Location, Location, Location: Foursquare

by Katie Essner on April 16, 2010

By Katie Essner

This is a two-part blog exploring the pros and cons of Foursquare.

So you’ve been there, done that with Facebook.  Heard it all before on Twitter.  Now you’re ready for the next best social media site, and it already knows where to find you.

Location-based social media sites allow users to virtually check in at a location, and are taking consumer relationships to a whole new level. While there are several major contenders, the location site that stands out the most is Foursquare.  For the past week, Jason and I have used Foursquare.  I became quite fond of the site and see it as refreshing compared to typical social media.  Any application that rewards me for merely going places is right up my alley.

What do I find so appealing about Foursquare? It’s fun and it’s simple.  Users can login via the Internet or smart phone application and can check in at parks, bars, museums, restaurants or wherever they are at.  Each visit earns points and repeated visits earn badges and eventually the title of “mayor.”  “Mayor” is the title given to the user who visits a location the most. Scores are tabulated on a leader board so users can see how they rank against their friends. But in fairness to the game, all scores are reset each Sunday so even the newbies get their chance at “mayor.”

Users also have the option of linking Foursquare with Twitter and Facebook to share locations with friends and followers. If they’d rather have their whereabouts be private, users can make their location public only on the Foursquare site or private, referred to as “off the grid.”

At each check in, the user is allowed to write a tip for future visitors.  They can write anything from what latte to order to the location of the best table in the house.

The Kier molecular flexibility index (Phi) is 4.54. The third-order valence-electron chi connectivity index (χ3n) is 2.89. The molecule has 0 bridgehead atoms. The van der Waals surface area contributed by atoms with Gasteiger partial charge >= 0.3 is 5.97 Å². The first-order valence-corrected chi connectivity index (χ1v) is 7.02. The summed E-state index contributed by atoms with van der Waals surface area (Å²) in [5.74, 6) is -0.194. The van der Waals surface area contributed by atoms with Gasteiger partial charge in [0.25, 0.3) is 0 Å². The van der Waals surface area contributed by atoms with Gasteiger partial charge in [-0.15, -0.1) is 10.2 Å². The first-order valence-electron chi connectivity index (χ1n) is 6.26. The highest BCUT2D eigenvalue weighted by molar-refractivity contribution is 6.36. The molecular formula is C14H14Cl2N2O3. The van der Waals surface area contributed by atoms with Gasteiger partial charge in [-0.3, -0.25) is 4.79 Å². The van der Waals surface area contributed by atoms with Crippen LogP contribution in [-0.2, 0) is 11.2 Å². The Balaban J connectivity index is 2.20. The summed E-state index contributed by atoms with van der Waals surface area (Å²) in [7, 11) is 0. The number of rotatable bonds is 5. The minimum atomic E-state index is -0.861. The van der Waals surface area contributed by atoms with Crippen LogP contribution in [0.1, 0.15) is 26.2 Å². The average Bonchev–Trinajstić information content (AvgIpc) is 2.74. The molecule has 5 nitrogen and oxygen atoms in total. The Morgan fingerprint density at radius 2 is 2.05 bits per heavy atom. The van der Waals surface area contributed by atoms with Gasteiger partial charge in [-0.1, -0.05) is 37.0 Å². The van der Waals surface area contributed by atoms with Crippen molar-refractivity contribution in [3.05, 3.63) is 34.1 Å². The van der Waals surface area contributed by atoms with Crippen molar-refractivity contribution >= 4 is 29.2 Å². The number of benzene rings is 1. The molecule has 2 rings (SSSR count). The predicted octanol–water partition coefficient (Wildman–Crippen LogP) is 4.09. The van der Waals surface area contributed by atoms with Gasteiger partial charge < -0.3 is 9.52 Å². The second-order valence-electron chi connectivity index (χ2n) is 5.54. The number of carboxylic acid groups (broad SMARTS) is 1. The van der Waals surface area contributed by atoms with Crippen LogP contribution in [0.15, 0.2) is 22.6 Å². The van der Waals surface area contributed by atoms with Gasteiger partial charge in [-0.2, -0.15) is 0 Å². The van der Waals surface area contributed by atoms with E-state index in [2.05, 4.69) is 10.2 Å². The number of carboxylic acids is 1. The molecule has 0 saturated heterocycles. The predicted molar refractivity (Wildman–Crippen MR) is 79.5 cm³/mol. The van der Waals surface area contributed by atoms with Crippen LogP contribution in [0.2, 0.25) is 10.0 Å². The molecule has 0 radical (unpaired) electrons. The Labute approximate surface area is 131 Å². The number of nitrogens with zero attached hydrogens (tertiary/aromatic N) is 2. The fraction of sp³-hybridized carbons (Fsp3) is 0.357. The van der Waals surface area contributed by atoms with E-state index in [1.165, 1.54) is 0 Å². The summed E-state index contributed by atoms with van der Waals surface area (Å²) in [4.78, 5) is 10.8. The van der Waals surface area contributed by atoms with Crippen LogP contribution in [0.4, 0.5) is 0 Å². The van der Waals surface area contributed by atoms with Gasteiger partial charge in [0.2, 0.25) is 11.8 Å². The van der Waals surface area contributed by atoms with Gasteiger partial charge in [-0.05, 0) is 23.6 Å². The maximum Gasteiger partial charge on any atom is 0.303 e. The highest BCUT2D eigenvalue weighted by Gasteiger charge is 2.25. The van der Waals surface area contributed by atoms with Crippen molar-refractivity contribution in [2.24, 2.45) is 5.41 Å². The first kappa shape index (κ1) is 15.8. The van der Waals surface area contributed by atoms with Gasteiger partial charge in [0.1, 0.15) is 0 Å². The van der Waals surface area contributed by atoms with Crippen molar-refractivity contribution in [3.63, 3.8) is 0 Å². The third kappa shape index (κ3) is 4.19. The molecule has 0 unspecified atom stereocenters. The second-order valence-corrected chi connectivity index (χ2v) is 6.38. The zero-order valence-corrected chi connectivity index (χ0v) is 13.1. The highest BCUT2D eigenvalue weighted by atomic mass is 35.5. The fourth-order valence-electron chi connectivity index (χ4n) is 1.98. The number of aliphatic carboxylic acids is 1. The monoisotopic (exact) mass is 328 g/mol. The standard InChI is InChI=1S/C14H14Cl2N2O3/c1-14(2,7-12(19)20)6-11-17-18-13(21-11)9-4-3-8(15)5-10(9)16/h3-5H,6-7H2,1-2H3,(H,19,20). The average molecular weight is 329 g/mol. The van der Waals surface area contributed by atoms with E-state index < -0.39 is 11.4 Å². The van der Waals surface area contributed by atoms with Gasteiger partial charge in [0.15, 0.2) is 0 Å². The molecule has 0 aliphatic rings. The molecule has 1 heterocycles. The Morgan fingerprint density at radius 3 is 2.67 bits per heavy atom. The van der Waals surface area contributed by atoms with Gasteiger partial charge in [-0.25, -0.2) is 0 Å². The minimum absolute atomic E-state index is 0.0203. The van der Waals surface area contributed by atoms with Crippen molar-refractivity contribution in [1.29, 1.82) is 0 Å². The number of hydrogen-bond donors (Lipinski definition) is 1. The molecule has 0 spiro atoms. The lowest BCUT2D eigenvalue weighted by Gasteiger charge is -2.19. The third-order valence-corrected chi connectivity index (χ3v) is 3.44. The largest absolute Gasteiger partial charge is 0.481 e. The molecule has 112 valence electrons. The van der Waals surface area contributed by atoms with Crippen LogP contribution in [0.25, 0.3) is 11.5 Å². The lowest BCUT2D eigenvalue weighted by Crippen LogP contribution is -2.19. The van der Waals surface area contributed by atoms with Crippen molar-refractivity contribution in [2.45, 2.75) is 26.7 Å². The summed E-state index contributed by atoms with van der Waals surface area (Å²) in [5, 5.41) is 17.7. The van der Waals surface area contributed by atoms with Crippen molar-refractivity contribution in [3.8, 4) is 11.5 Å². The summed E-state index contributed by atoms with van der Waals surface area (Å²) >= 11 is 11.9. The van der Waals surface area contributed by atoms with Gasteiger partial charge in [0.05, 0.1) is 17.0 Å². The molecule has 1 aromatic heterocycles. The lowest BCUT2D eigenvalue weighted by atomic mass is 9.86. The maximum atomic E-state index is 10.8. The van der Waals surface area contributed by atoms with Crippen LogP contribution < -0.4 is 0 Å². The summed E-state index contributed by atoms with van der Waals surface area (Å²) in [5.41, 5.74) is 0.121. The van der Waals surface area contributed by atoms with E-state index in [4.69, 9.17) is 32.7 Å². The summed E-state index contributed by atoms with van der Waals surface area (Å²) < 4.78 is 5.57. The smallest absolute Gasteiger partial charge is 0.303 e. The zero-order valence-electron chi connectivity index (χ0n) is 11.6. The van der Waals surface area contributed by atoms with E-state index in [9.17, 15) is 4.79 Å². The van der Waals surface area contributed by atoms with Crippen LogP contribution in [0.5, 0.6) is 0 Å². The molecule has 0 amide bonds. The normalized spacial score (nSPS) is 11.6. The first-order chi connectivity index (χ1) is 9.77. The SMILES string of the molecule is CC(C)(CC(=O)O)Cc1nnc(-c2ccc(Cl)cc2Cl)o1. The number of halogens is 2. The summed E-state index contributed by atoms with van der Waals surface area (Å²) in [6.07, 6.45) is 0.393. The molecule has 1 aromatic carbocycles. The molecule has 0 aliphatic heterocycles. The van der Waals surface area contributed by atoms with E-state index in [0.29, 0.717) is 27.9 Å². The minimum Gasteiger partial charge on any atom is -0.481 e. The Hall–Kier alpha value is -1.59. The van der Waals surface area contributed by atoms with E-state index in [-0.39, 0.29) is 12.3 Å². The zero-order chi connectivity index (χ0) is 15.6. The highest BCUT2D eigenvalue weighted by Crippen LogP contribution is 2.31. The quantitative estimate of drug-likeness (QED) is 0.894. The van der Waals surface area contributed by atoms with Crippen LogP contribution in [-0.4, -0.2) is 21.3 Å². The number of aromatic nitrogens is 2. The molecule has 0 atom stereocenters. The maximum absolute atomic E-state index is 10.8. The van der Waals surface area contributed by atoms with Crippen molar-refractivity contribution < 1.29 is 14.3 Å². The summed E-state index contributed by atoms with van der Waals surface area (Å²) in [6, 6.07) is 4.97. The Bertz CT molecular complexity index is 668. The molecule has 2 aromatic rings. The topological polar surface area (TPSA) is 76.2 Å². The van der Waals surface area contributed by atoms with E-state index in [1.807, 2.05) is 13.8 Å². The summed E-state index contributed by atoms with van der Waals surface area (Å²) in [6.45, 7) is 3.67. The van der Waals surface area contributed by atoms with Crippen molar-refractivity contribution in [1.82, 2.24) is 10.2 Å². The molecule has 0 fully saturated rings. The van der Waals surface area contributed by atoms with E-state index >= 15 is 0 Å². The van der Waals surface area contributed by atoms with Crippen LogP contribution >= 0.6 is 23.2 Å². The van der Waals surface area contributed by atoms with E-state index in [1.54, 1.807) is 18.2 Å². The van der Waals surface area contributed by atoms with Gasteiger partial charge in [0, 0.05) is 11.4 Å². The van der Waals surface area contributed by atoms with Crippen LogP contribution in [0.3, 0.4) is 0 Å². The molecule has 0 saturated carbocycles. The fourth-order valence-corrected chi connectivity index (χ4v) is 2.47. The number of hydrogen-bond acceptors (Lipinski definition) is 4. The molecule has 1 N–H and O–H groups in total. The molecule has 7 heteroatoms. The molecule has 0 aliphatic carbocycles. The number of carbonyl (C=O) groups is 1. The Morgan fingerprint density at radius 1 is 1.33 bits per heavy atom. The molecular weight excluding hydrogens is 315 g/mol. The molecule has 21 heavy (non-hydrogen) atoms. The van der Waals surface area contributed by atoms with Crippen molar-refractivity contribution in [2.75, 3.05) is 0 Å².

When businesses offer an incentive for users, Foursquare will let people nearby know.

Foursquare isn’t just for consumers and the recreational user – businesses are invited to get in on the game. The site has a list of businesses offering incentives to those who check in or become “mayor.” Foursquare presents businesses with new ways to reach consumers and draw in new or current customers.

Those who use Foursquare have become social media brand evangelists. There’s no tangible incentive to checking in and earning points ­– it all boils down to a love of the game and the brands that make up everyday life. While Foursquare did hold a charity drive in December 2009 where each point earned was donated to charity, they’re still experimenting with ways to turn the point system into real-world rewards.

While the big social media players and contenders will continue to hold strong, it is important to see what else is emerging.  Exploring new social media sites can be beneficial and exciting, but only use them if they fit the businesses’ needs.  Always remember not to spread your business too thin over multiple social media sites: find what works for you and don’t overwhelm yourself or consumers. Foursquare won’t be everyone’s cup of tea, but it gives consumers a new and different way to interact with the community and businesses around them.

Stay tuned for our next blog where Jason will tell his side of the Foursquare experience.

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